Financial markets are fragmented, and less than 24 per cent of the population has financial literacy. The right investment decisions can be made with the help of reliable information and tools. There is a large percentage of the population that lack literacy, which poses a great challenge. To know more about the prime challenges and opportunities of the banking sector, Srajan Agarwal of Elets News Network (ENN), had a conversation with Jitendra Dhaka, Founder, BankSathi.
1. The world of banking has faced unprecedented change over the past few years. Do you agree that data and its management have now become a significant part of financial institutions?
Yes, with the advent of UPIs and the transformation of physical currencies into digital currencies. Nowadays, more and more transactions are conducted online. As a result, it differs from traditional banking, which involves physical intervention and a lot of paperwork. As more and more users go online, the need for data and its reliance has become paramount as customers have access to dashboards provided by the banks for tracking and recording all transactions. This has created a lot of transparency in the system and made transactions easier.
Now that banks / financial institutions have access to data, they can provide customised solutions to their clients.
The right questionnaire is floated to the customers and data is gathered so that products can be recommended on the basis of demographics, age, income groups, and investment goals.
This would help the financial institutions position the product more effectively and the customers could make better decisions.
2. How does BankSathi stay abreast of India’s evolving financial landscape?
Currently, the financial markets are fragmented, and less than 24 per cent of the population has financial literacy. The right investment decisions can be made with the help of reliable information and tools. However, a large percentage of the population lacks literacy, which poses a great challenge.
Banksathi’s channel partner system by onboarding agents and financial consultants gives the right set of tools to empower the partners in the network to sell the right product to the customer. Consultants can expand the existing portfolio by offering an array of products and services without going individually to the financial institution and maintaining a multitude of different ID’s. Everything would be available to them under one umbrella and the commissions/incentives are available from a single channel.
This enables the agents/consultants in providing better services to clients and helps them in the decision-making process.
3. According to different statistics, only 24 per cent of Indians are financially educated. Why do you believe having financially knowledgeable people is important in this nation?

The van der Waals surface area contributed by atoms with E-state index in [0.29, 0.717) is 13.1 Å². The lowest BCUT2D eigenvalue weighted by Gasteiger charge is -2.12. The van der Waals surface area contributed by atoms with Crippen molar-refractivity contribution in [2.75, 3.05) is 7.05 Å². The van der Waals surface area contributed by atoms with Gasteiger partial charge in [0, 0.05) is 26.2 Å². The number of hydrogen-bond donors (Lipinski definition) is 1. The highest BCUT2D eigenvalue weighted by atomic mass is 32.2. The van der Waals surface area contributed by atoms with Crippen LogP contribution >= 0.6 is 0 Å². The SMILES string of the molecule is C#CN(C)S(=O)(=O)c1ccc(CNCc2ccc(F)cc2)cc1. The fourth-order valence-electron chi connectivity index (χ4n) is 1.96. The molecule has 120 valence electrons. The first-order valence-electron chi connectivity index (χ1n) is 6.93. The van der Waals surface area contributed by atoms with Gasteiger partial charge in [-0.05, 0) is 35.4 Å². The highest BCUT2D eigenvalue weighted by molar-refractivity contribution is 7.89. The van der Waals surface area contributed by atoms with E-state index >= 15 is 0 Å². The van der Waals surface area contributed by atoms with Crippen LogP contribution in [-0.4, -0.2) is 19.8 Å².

Financial literacy has become one of the topmost priorities, it helps to improve the quality of financial services and contributes to the economic growth of the nation.
According to a global survey, financial literacy in India has been seen as significantly poor compared to the rest of the world. However, 76 per cent of its adult population is unaware and doesn’t even understand basic financial concepts. In Asian countries, Singapore attains the highest per centage of financially literate people (59 per cent adults). In western countries like the USA, it scores 51 per cent-100 per cent. In European countries like Norway, 71 per cent of people are financially literate. In India, there is a lot of disparity between different states and the rate of literacy is extremely low in states like UP, Bihar, Rajasthan etc.
It is seen that most people are often misled by their sales or insurance agents. Financial awareness helps people to become independent and self-sufficient. It helps to understand questions and solutions explained by their financial advisor. If the people are financially literate than the level of investment will increase and it will help the development of the nation.
4. Given that you are present across much of India, what are the prime challenges and opportunities you have seen and what solutions are you working on?
There are a few challenges. The most common is the myriad of languages in India. Advisors prefer to speak and read their local language. We are working on introducing our mobile app in multiple languages so that advisors can easily access all content and videos in their preferred language. The app will be available in Hindi, Marathi, Bengali and Telugu.
We are also improving our mobile app experience by adding more features and making it more user-friendly. We want to ensure that they do not have any regrets about using our platform, we want them to be happy with their choice.
5. What are the prime challenges and opportunities for the Indian banking sector?